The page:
Do you enjoy After Eights? Who doesn’t? If you love mint and chocolate, you’ll love this product! Unfortunately, many dogs also love this combination! But what happens if your dog eats After Eights? Can they make a dog sick?
Has your dog eaten After Eights? Are you worried the After Eights will make your dog sick? If so, you’ve come to the right place. We understand it can be scary when your dog eats something like this.
We’ve put together some information about After Eights and whether they can make a dog sick. Let’s get started!
What are After Eights?
After Eights are a yummy candy called After Eight Mint Chocolate Thins. They’re a lovely combination of a mint middle with a covering of chocolate. What’s not to like? These chocolate-covered mints are made by Nestle.
After Eights were originally made from dairy-free dark chocolate. However, Nestle changed the product ingredients in 2002, when the company began adding butterfat to the product.
While After Eights are safe for humans (in moderation), what about dogs? Can After Eights make a dog sick?
After Eights & Dogs
Unfortunately, After Eights are very toxic for dogs. That’s because of the candy’s chocolate covering. Chocolate is highly toxic to dogs because it contains a substance called theobromine.
Theobromine is a stimulant that is chemically similar to caffeine. Most chocolate, aside from white chocolate, contains theobromine.
However, while chocolate is toxic to dogs, peppermint can also cause issues in dogs. Peppermint can cause diarrhea and vomiting in dogs, as well as mouth burns.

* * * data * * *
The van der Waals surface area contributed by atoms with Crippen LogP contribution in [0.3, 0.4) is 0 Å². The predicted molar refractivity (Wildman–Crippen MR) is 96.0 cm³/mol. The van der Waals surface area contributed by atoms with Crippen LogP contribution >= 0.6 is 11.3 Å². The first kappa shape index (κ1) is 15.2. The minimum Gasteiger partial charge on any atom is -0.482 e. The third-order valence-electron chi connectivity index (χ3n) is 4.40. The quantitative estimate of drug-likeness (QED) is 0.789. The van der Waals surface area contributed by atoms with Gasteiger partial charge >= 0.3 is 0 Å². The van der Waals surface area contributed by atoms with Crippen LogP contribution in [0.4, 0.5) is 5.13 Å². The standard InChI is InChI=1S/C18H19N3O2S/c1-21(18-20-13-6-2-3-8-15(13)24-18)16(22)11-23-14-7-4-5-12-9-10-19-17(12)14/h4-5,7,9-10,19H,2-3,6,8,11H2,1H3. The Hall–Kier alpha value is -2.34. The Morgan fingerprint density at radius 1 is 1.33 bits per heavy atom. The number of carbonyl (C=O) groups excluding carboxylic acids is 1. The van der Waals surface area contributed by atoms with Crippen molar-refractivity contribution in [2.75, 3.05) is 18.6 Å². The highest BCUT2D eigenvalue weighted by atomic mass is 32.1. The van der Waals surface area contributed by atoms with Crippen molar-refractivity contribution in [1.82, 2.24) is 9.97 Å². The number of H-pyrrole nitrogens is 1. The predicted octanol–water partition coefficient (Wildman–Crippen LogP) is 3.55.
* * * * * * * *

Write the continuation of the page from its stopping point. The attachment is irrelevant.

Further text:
Symptoms of Chocolate Toxicity in Dogs
If your dog eats After Eights, you may notice these symptoms:
- Excessive urination
- Increased thirst
- Racing heart rate
- Muscle tremors
- Heart failure
If you notice these symptoms in your dog, call the vet immediately. This is an emergency.
Be sure to let the vet know about how many After Eights your dog has eaten. Also, tell the vet about what time this happened.
Treatment depends on how many After Eights your canine companion has eaten. So, the vet may try to induce vomiting and use activated charcoal to remove the toxin from your dog’s system. In addition, your fur baby may require an IV for fluids and to administer medications. The vet will also treat any other symptoms that may arise.
Depending on your dog’s condition, he may need to stay overnight (or longer) in the hospital. However, the good news is that dogs who receive prompt medical treatment can make a full recovery.
Even so, prevention is always the best medicine! So, be sure to keep chocolate out of your dog’s reach! You’ll both be happier and healthier for it!